The world has turned into a horrible stressful place because of COVID-19. But we writers have a creative outlet to help us cope. I’m not referring to writing about COVID-19 or how we are dealing with all the crap and changes associated with it. Yes, my last two posts have done just that.
But I have found another way that as a writer I can use to cope much better.
In a previous post I referred to writing both a memoir and the next novel in my Beyond mystery series in the same timeline, i.e., one day rewrite some of my memoir, the next day, write some of my Beyond mystery novel. That did help, but it was too scatty, too fragmented.
So, I had to choose to write one at a time.
My publisher had given me a deadline for later this month to get the rewrite of my memoir to him. The mystery novel is not due until at least sometime next year (depending on COVID-19 interference with when book launches and the like can be held). So, I put the novel on hold, even though my interfering main character, PI Dana Bowman, is giving me hell and some choice words about that. I’ve restarted my Crime Beat Confidential TV shows, which Dana appears on (see here to watch a previous show), so that should shut her up, except in the TV shows).
I also put one other thing on hold until the memoir rewrite is finished and the TV show is taped – finish editing that long novel that requires a heavy edit for a client. Client isn’t too happy, but is accepting it, as I have come up with a way to shorten my time getting his editing work done in future.
One thing COVID-19 is teaching me is “one thing at a time and if others don’t like it, they can lump it.”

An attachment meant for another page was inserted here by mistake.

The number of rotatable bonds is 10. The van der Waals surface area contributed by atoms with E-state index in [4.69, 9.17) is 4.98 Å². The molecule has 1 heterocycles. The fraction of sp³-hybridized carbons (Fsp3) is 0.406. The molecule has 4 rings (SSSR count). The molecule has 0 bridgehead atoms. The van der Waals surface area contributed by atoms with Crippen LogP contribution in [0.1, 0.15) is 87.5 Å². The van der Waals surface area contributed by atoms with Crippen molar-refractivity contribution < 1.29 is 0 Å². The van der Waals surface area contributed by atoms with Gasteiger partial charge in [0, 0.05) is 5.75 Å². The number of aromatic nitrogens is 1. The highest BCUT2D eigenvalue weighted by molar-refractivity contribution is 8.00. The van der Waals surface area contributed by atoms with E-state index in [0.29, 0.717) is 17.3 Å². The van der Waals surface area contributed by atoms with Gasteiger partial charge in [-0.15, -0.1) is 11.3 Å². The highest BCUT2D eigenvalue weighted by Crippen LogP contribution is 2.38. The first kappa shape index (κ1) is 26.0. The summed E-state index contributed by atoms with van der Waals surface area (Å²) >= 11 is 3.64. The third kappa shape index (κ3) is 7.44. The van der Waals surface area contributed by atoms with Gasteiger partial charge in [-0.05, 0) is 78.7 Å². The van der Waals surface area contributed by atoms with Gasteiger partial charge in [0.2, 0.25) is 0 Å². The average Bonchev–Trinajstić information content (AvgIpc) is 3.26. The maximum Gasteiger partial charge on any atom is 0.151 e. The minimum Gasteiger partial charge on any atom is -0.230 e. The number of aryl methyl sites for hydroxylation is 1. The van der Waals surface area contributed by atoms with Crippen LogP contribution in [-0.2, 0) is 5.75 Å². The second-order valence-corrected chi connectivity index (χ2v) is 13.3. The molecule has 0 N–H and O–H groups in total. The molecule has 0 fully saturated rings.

And as I began focusing on rewriting my memoir, I found a bonus – something I knew before COVID-19, but had forgotten about thanks to skipping from one project to another.
When rewriting my memoir, I am transported to a different period in my life – in the mid to late 1950s, the 1960s and early 1970s – the grey ages as I call them. I think it is because it is the past that it gets me out of these horrid COVID-19 times for a few hours at a time. Even though life was not easy for me back then, it is done; it is the past, and I guess it comes under nostalgia.
Writing fiction – short stories, novels, novellas – can also transport you out of COVID-19 times – unless that is what your fiction is about. I don’t really recommend that, but if that is where your creativity and ideas lie, I’m not going to say “don’t do it”. It would be fiction based on fact, so go for it.
My Beyond mysteries are set in the late 1990s and early 2000s. The setting is loosely based on where I was living in the late 1990s until I moved back to Toronto. But I have been back to Aurora, Ontario (where I lived from 1975 to late 1998) and also to nearby Newmarket many times since then, but of course today shows the changes in those now small cities, which were large towns when I moved out.
You could say these novels are nostalgic too, although they are fiction, not my story. But again, I’m out of COVID-19 times, temporarily, thanks to writing Beyond Truth, and I am doing something creative. It doesn’t matter what terrible things happen in my novels – they are fiction and each has an ending.
So, escape into creativity for a few hours each day. It will raise your spirits, is good for the mind and body, too. And you have accomplished something and created something as well.
Sharon A. Crawford, author of the Beyond mysteries. All available in e-copies at Amazon. Link for Beyond Faith here.